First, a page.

Thomas Lodge.

This is one of a series of twelve decorative watercolour panels from my collection called "Illuminations of Nature" originally created as a wall calendar. Inspired by poetry, illuminated manuscripts and botanical illustration.

I am not sure I agree altogether with the sentiments expressed by this Elizabethan poet. It reminds me of  "To his coy mistress" by Andrew Marvell , I imagine they were written to lead young ladies astray! 


The saga of the garden saggars.

I thought I would share with you a little bit of local history which will be familiar to any visitor from Stoke-on-Trent, sometimes referred to as "The Pot Bank". Over the course of the last ten years many of the world famous ceramic companies in our area have closed or relocated. A friend of ours, from one such pottery, gave us some old saggars - these are the rectangular containers, now acting as plant pots.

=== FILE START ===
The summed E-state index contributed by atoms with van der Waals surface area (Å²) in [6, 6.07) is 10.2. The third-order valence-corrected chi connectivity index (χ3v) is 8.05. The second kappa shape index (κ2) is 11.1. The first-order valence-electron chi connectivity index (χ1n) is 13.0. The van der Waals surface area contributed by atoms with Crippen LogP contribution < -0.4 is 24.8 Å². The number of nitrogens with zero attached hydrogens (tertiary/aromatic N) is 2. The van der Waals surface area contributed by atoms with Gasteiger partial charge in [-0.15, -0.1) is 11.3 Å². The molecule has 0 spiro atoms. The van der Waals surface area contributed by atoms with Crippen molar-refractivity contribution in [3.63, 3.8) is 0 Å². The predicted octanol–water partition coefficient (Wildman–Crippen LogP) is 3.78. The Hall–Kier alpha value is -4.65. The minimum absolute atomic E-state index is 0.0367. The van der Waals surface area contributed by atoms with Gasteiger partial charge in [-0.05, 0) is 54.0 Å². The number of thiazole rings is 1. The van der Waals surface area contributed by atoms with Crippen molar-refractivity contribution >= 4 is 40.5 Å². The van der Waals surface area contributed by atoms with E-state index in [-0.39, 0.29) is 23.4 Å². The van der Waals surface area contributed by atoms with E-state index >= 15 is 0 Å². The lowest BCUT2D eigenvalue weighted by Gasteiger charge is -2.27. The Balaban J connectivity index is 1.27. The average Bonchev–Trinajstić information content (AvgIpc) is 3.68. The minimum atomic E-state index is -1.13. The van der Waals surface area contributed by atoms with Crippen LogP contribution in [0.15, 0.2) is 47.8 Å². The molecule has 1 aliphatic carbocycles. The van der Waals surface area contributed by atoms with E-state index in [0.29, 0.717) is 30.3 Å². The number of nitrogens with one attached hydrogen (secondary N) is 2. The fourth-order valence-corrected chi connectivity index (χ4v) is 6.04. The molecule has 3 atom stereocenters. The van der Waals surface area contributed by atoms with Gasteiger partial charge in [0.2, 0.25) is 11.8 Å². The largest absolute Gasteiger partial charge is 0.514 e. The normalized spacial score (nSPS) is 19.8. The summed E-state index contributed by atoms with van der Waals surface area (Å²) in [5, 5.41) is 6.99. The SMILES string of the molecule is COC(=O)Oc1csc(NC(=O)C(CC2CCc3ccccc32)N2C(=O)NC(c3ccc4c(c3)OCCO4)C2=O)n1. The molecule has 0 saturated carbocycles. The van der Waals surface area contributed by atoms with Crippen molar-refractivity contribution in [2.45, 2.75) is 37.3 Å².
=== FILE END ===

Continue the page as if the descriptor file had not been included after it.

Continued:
Believe it or not there was once such an occupation as "a saggar maker's bottom knocker". In case your wondering, a saggar is a special fireclay container for protecting pots during firing and a saggar maker was a skilled craftsman. Sometimes a lesser skilled person made the bottom part by placing the clay in a metal hoop and knocking it into shape, hence the name. ( you can read more about the history here.)

As you can see, they make rather nice containers for small plants such as sedums, alpines etc. Sadly, over the course of a dozen or so winters, the frost has taken its toll and I am now afraid to move them in case they fall apart all together. As you can see, my trusty garden helper has once again got in on the act, I have never known such a nosey dog!


The Nightingale

The sunrise wakes the lark to sing,
The moonrise wakes the nightingale.
Come darkness, moonrise, everything
That is so silent, sweet and pale,
Come, so ye wake the nightingale.

Christina Rossetti.

I have to confess I have never seen a Nightingale, let alone had the pleasure of hearing one sing in Berkeley Square but I live in hope, I find the idea so enchanting.

This design has been especially created to decorate a small card and enclosure. I took my inspiration for the structure of the enclosure from a Japanese design. I love the way the Japanese wrap objects, not in a tight hermetic seal but in a gentle, folded or wrapped parcel. This is the art of "gentle concealment" which is central to Japanese culture.

The more I learn about Japan, the more I want to visit that extraordinary country, it's next on my list after I have heard the Nightingale sing....